Shrek, the Movie that Is Still a Classic After 20 Years With Screenwriter, Roger S. H. Schulman

WITH Screenwriter, Roger S. H. Schulman

Screen Writer

Shrek, the Movie that Is Still a Classic After 20 Years With Screenwriter, Roger S. H. Schulman

Episode 25 – Kino Society – Screenwriter

Is it possible to write the script for a movie that both children and adults love? Without a doubt, Shrek is the irrefutable proof that with a great story anything is possible. Roger S. H. Schulman is an American television and film writer and producer. He co-wrote the animated feature Shrek, for which he won a British Academy Award (BAFTA) and was nominated for an Oscar for Best Adapted Screenplay. He earned a master’s degree in journalism from the Columbia University School of Journalism and was a journalist for several years until he began writing for television. Among other projects, he wrote the animated feature Balto for executive producer Steven Spielberg, Mulan II, and The Jungle Book II for Disney. When he’s not writing, Roger teaches television and feature film writing at schools like the University of Southern California, The New School in New York City, and on his website: TheWriterCoach.com.

Here is what you’ll learn:

  • Roger explains how he started his writing career after Steve Martin offered him a job as a comedy writer, when he was only a journalist.
  • The two ways Roger’s writing evolved: It has become better and more personal.
  • The importance of writing is expressing your inner voice, but considering what audience you are trying to communicate with.
  • Roger says that writing for children is extremely difficult, because children don’t have a filter and if they don’t like something they won’t see it anymore.
  • His writing process was more aware and structural, and as time went by, he learned that most of his best ideas came when he was not thinking about them.
  • How Roger feels about Shrek meme culture.
  • The experience of writing a show like Alf, where not much was expected and was incredibly successful.
  • Roger believes that the great gift of writing is that you can always do it because you don’t need anything, except maybe a pencil and a napkin.

To learn more about Roger visit his website.

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Shrek, the Movie that Is Still a Classic After 20 Years With Screenwriter, Roger S. H. Schulman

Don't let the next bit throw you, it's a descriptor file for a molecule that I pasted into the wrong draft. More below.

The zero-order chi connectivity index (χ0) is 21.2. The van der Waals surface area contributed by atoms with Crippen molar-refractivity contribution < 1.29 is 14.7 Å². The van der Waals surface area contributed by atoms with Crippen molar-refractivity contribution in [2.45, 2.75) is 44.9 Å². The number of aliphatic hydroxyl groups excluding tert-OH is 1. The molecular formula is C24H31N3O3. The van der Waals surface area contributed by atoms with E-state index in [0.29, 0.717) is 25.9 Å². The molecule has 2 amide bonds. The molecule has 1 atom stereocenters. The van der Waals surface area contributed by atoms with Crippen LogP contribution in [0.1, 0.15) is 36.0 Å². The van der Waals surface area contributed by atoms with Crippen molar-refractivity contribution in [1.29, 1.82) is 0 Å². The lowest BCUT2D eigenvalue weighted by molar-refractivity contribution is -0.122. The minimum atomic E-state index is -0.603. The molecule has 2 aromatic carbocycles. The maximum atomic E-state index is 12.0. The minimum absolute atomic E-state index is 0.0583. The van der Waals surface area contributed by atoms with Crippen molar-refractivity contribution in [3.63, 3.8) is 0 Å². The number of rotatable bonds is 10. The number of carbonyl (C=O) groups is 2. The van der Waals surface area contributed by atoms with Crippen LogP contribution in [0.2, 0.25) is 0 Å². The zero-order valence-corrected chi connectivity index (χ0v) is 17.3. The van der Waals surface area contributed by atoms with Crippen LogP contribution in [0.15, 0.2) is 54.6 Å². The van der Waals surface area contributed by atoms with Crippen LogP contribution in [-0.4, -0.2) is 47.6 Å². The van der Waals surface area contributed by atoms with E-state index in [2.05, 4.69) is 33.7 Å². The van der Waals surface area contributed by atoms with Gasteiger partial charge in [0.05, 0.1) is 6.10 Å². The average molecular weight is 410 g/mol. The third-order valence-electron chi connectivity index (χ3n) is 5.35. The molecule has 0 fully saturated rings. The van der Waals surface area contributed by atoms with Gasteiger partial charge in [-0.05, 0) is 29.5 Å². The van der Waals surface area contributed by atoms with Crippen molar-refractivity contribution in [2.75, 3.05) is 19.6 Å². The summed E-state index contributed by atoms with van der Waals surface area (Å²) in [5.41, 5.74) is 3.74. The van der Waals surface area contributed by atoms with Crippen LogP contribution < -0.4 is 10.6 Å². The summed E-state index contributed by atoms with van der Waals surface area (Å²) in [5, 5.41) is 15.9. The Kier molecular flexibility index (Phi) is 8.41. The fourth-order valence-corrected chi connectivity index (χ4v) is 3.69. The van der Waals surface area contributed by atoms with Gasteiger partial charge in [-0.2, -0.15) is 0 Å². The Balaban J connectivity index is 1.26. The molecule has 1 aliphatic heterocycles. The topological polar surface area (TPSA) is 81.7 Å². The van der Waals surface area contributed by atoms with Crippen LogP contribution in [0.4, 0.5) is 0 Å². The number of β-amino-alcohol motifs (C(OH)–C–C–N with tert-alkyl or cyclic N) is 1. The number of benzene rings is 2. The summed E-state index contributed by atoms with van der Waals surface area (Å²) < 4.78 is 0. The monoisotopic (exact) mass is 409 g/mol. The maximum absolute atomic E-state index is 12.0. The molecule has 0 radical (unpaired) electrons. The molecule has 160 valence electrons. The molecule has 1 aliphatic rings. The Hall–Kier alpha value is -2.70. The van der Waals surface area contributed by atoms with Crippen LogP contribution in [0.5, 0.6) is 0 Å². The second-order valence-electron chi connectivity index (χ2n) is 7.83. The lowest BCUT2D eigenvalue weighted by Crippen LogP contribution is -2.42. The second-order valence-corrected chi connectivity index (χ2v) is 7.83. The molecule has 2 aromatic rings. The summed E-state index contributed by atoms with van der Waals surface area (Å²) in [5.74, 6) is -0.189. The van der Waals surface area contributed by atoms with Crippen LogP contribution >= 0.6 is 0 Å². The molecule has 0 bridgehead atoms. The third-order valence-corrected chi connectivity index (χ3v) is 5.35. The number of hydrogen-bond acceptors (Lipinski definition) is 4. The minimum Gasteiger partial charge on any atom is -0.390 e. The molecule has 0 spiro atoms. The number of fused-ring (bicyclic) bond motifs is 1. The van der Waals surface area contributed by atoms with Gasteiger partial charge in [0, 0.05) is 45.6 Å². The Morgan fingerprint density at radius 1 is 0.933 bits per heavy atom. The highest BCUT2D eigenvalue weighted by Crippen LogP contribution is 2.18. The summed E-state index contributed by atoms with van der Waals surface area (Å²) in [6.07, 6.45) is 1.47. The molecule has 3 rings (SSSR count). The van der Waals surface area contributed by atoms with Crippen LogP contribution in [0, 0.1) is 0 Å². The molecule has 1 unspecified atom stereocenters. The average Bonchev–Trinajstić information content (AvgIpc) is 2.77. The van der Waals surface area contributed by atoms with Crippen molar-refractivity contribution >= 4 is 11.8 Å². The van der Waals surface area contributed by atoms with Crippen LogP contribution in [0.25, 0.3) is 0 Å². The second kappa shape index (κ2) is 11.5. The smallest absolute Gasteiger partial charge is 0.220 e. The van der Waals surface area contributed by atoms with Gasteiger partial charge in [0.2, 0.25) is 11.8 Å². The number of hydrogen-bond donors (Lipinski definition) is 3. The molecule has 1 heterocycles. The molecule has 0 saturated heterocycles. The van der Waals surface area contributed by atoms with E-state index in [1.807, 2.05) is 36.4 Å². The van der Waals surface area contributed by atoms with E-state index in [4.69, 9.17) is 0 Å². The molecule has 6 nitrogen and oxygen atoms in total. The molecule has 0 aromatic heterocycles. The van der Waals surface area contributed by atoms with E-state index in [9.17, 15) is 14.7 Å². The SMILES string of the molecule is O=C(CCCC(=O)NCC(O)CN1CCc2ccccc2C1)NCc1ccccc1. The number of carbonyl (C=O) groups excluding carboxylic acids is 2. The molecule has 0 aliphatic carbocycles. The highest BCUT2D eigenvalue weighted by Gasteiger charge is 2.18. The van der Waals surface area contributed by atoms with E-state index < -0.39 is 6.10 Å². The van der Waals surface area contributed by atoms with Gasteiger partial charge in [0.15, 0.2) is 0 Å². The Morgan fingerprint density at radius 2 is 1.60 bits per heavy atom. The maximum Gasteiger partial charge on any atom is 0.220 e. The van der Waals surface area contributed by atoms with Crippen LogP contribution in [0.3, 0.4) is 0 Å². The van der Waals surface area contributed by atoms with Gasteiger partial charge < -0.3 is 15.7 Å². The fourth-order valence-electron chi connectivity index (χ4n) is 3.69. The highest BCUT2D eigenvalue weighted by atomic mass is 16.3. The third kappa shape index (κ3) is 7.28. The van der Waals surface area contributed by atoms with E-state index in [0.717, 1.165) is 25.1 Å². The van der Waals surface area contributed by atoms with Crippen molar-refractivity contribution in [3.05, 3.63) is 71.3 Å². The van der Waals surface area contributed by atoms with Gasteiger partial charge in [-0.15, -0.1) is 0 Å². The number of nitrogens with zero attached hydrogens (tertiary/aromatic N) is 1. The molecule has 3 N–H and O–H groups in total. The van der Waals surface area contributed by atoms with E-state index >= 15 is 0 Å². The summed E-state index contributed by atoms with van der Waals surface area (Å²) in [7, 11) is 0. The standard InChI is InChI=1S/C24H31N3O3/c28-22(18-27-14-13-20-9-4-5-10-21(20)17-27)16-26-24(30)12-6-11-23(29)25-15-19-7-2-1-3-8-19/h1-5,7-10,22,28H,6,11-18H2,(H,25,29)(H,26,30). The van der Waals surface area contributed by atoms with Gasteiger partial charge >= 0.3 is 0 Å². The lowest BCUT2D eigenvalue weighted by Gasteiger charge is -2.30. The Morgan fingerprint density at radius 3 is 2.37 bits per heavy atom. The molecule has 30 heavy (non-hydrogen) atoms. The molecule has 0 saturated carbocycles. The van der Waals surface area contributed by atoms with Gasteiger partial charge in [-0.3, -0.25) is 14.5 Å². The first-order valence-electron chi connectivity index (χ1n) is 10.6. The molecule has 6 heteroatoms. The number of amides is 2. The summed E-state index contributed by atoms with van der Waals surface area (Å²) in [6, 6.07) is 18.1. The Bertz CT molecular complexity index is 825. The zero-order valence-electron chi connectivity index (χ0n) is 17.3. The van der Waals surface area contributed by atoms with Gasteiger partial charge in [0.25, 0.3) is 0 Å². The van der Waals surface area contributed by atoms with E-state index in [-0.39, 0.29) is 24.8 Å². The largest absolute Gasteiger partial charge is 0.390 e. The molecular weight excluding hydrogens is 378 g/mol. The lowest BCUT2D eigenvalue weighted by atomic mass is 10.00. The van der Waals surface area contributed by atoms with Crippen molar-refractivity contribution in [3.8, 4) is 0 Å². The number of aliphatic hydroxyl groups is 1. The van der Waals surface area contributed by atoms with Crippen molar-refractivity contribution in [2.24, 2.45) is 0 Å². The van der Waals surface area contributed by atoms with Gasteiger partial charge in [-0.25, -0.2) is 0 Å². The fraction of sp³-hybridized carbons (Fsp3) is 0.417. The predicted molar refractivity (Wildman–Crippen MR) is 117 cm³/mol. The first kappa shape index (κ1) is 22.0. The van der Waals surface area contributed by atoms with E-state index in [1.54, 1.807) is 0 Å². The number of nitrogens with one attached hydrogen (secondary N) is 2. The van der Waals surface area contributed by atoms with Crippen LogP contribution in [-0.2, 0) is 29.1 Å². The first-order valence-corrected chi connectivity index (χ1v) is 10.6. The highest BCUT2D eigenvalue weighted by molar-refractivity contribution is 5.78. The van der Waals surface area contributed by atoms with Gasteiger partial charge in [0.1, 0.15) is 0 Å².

Owen Shapiro  00:04

Welcome to Kino Society with Owen Shapiro. Welcome to Kino Society. In today’s episode, we have Roger S.H. Schulman, an American film and television screenwriter and producer. He co wrote the animated feature Shrek, for which he won a British Academy Award, and was nominated for an Oscar for Best Adapted Screenplay. Welcome to Kino Society.


Roger Schulman  00:34

Thank you.


Owen Shapiro  00:34

So what made you want to break into the film industry,


Roger Schulman  00:38

I was a journalist for many years, and I’ve always loved writing and dreamt that one day I would be able to actually write for television, that was the first thing that I had in mind. And in brief, I got the opportunity to do a profile of the actor, comedian, writer, Steve Martin, some years back. And after I had written the article, I asked him if would be alright, to send him some material of my own. It was sort of like a an opportunity, I felt like couldn’t let pass up. I should say, I felt that was an opportunity I couldn’t pass up. So he said, Sure. And he liked what I wrote. And he put me in touch with some of his people. And he was the first guy that I ended up writing for. And so it was literally for me a dream come true. So it was something that I wanted to do. And my editor at that time at the magazine I was writing for, said that if it didn’t work out in show business, I could come back. And that was a few decades ago, I haven’t gotten in touch with them.


Owen Shapiro  01:53

So how much do you think you’ve evolved in terms of your writing since then?


Roger Schulman  01:58